Additionally, be aware that individual sellers sometimes lump terms together and use them interchangeably, thus confusing buyers who believe they are comparing apples to apples. What you might think is a beautiful Super White quartzite could in fact be a dolomitic marble, which are materials easy enough to confuse in the showroom but distinctly different when tested by the rigors of your busy kitchen and its common acidic foods. There you will find the apple to apple comparison is indeed an apple to orange one – a lesson best not learned after the countertop has been installed, and in fact, etched by an orange.
Quartzite to granite can be a difficult comparison to make, because they are both natural stones that are equally gorgeous as countertops. If you’re struggling to make the decision between these two stones, visit a stone yard or showroom near you to see them side by side. Each has its own unique spectrum of colors, patterns, and finishes available – one of them is sure to catch your eye and decide the battle for you between these naturally stunning competitors.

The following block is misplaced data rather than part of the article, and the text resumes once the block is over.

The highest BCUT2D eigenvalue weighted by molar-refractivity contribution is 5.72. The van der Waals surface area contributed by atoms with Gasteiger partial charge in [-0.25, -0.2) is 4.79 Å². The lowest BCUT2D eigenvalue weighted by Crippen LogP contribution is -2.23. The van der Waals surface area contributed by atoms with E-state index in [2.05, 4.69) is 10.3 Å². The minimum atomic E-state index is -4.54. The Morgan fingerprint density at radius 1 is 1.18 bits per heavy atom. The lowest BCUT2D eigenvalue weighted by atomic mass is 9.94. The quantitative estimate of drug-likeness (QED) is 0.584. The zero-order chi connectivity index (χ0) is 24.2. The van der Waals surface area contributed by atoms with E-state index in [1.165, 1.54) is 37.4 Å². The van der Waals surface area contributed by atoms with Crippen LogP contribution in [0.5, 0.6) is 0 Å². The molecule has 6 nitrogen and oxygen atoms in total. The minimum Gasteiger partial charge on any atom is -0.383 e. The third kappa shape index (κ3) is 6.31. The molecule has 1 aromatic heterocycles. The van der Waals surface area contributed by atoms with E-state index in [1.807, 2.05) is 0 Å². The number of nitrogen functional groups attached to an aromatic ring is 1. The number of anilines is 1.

MSI is the leading importer and distributor of natural stone surfaces in North America. Visit www.msistone.com to view hundreds of premium granites and quartzite. Don’t miss the featured New Products for 2014, which includes 15 new granite options with whites, golds, greys, browns and pinks!